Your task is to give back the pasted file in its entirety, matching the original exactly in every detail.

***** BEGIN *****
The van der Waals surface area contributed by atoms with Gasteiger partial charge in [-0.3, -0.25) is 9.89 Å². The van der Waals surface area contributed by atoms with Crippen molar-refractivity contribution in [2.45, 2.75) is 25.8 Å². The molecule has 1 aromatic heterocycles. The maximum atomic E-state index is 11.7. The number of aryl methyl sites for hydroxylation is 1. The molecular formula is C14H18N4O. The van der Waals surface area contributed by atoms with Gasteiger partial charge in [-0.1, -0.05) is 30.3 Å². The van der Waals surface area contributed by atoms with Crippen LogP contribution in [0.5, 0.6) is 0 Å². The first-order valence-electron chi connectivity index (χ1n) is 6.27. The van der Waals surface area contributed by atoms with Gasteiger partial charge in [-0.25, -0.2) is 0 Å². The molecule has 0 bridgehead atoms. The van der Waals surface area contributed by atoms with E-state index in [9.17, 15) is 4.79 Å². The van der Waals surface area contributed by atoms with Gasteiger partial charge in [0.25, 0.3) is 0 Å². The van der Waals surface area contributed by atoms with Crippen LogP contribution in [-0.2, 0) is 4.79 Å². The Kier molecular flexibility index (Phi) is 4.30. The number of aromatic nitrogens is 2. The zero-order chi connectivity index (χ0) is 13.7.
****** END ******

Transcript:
The van der Waals surface area contributed by atoms with Gasteiger partial charge in [-0.3, -0.25) is 9.89 Å². The van der Waals surface area contributed by atoms with Crippen molar-refractivity contribution in [2.45, 2.75) is 25.8 Å². The molecule has 1 aromatic heterocycles. The maximum atomic E-state index is 11.7. The number of aryl methyl sites for hydroxylation is 1. The molecular formula is C14H18N4O. The van der Waals surface area contributed by atoms with Gasteiger partial charge in [-0.1, -0.05) is 30.3 Å². The van der Waals surface area contributed by atoms with Crippen LogP contribution in [0.5, 0.6) is 0 Å². The first-order valence-electron chi connectivity index (χ1n) is 6.27. The van der Waals surface area contributed by atoms with Gasteiger partial charge in [-0.25, -0.2) is 0 Å². The molecule has 0 bridgehead atoms. The van der Waals surface area contributed by atoms with E-state index in [9.17, 15) is 4.79 Å². The van der Waals surface area contributed by atoms with Gasteiger partial charge in [0.25, 0.3) is 0 Å². The van der Waals surface area contributed by atoms with Crippen LogP contribution in [-0.2, 0) is 4.79 Å². The Kier molecular flexibility index (Phi) is 4.30. The number of aromatic nitrogens is 2. The zero-order chi connectivity index (χ0) is 13.7.